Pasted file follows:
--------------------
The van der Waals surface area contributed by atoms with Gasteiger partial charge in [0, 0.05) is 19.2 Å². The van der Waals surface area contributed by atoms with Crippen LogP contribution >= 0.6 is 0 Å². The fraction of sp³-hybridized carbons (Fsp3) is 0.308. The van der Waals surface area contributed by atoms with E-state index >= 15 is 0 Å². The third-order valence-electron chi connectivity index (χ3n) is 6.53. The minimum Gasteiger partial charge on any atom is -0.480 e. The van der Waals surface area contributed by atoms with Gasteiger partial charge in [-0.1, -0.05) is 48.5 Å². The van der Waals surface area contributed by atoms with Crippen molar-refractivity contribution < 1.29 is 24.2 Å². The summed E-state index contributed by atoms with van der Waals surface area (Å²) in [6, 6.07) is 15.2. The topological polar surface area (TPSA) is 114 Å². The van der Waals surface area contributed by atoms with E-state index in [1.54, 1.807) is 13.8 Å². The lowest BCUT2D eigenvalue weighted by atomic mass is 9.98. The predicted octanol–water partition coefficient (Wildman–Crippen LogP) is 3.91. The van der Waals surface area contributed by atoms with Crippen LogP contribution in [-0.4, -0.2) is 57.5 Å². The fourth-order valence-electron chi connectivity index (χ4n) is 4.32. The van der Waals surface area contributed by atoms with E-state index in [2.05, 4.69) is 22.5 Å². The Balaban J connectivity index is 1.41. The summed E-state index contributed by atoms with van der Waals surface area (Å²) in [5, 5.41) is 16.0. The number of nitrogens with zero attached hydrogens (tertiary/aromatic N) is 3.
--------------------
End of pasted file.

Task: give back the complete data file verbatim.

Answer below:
The van der Waals surface area contributed by atoms with Gasteiger partial charge in [0, 0.05) is 19.2 Å². The van der Waals surface area contributed by atoms with Crippen LogP contribution >= 0.6 is 0 Å². The fraction of sp³-hybridized carbons (Fsp3) is 0.308. The van der Waals surface area contributed by atoms with E-state index >= 15 is 0 Å². The third-order valence-electron chi connectivity index (χ3n) is 6.53. The minimum Gasteiger partial charge on any atom is -0.480 e. The van der Waals surface area contributed by atoms with Gasteiger partial charge in [-0.1, -0.05) is 48.5 Å². The van der Waals surface area contributed by atoms with Crippen molar-refractivity contribution < 1.29 is 24.2 Å². The summed E-state index contributed by atoms with van der Waals surface area (Å²) in [6, 6.07) is 15.2. The topological polar surface area (TPSA) is 114 Å². The van der Waals surface area contributed by atoms with E-state index in [1.54, 1.807) is 13.8 Å². The lowest BCUT2D eigenvalue weighted by atomic mass is 9.98. The predicted octanol–water partition coefficient (Wildman–Crippen LogP) is 3.91. The van der Waals surface area contributed by atoms with Crippen LogP contribution in [-0.4, -0.2) is 57.5 Å². The fourth-order valence-electron chi connectivity index (χ4n) is 4.32. The van der Waals surface area contributed by atoms with E-state index in [2.05, 4.69) is 22.5 Å². The Balaban J connectivity index is 1.41. The summed E-state index contributed by atoms with van der Waals surface area (Å²) in [5, 5.41) is 16.0. The number of nitrogens with zero attached hydrogens (tertiary/aromatic N) is 3.